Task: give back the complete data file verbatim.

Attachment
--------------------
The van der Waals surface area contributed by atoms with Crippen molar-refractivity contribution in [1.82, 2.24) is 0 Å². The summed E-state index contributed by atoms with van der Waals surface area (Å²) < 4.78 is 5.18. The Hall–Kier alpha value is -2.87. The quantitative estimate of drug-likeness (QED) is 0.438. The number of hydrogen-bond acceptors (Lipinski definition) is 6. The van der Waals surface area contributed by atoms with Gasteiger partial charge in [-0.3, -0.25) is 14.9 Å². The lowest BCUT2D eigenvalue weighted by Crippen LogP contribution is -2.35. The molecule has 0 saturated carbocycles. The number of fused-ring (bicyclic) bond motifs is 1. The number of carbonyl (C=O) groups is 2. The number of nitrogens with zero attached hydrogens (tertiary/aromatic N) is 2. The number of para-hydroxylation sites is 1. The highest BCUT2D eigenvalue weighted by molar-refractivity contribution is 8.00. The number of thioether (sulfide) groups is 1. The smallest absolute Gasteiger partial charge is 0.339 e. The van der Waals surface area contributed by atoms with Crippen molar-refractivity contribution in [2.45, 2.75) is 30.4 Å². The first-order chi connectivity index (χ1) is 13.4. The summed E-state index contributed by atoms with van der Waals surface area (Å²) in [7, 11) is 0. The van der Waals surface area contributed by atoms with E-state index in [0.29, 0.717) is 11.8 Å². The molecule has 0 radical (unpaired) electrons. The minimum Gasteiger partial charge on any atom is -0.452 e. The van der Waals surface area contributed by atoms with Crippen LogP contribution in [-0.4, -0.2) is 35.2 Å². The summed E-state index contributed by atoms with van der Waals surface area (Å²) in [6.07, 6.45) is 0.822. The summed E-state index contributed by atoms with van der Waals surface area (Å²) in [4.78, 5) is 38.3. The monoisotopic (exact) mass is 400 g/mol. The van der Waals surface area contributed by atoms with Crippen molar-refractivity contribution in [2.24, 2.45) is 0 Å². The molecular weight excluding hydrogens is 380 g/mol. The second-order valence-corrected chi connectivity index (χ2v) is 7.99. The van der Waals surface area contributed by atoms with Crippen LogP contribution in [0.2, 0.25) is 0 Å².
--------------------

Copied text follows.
The van der Waals surface area contributed by atoms with Crippen molar-refractivity contribution in [1.82, 2.24) is 0 Å². The summed E-state index contributed by atoms with van der Waals surface area (Å²) < 4.78 is 5.18. The Hall–Kier alpha value is -2.87. The quantitative estimate of drug-likeness (QED) is 0.438. The number of hydrogen-bond acceptors (Lipinski definition) is 6. The van der Waals surface area contributed by atoms with Gasteiger partial charge in [-0.3, -0.25) is 14.9 Å². The lowest BCUT2D eigenvalue weighted by Crippen LogP contribution is -2.35. The molecule has 0 saturated carbocycles. The number of fused-ring (bicyclic) bond motifs is 1. The number of carbonyl (C=O) groups is 2. The number of nitrogens with zero attached hydrogens (tertiary/aromatic N) is 2. The number of para-hydroxylation sites is 1. The highest BCUT2D eigenvalue weighted by molar-refractivity contribution is 8.00. The number of thioether (sulfide) groups is 1. The smallest absolute Gasteiger partial charge is 0.339 e. The van der Waals surface area contributed by atoms with Crippen molar-refractivity contribution in [2.45, 2.75) is 30.4 Å². The first-order chi connectivity index (χ1) is 13.4. The summed E-state index contributed by atoms with van der Waals surface area (Å²) in [7, 11) is 0. The van der Waals surface area contributed by atoms with E-state index in [0.29, 0.717) is 11.8 Å². The molecule has 0 radical (unpaired) electrons. The minimum Gasteiger partial charge on any atom is -0.452 e. The van der Waals surface area contributed by atoms with Crippen LogP contribution in [-0.4, -0.2) is 35.2 Å². The summed E-state index contributed by atoms with van der Waals surface area (Å²) in [6.07, 6.45) is 0.822. The summed E-state index contributed by atoms with van der Waals surface area (Å²) in [4.78, 5) is 38.3. The monoisotopic (exact) mass is 400 g/mol. The van der Waals surface area contributed by atoms with Crippen molar-refractivity contribution in [2.24, 2.45) is 0 Å². The molecular weight excluding hydrogens is 380 g/mol. The second-order valence-corrected chi connectivity index (χ2v) is 7.99. The van der Waals surface area contributed by atoms with Crippen LogP contribution in [0.2, 0.25) is 0 Å².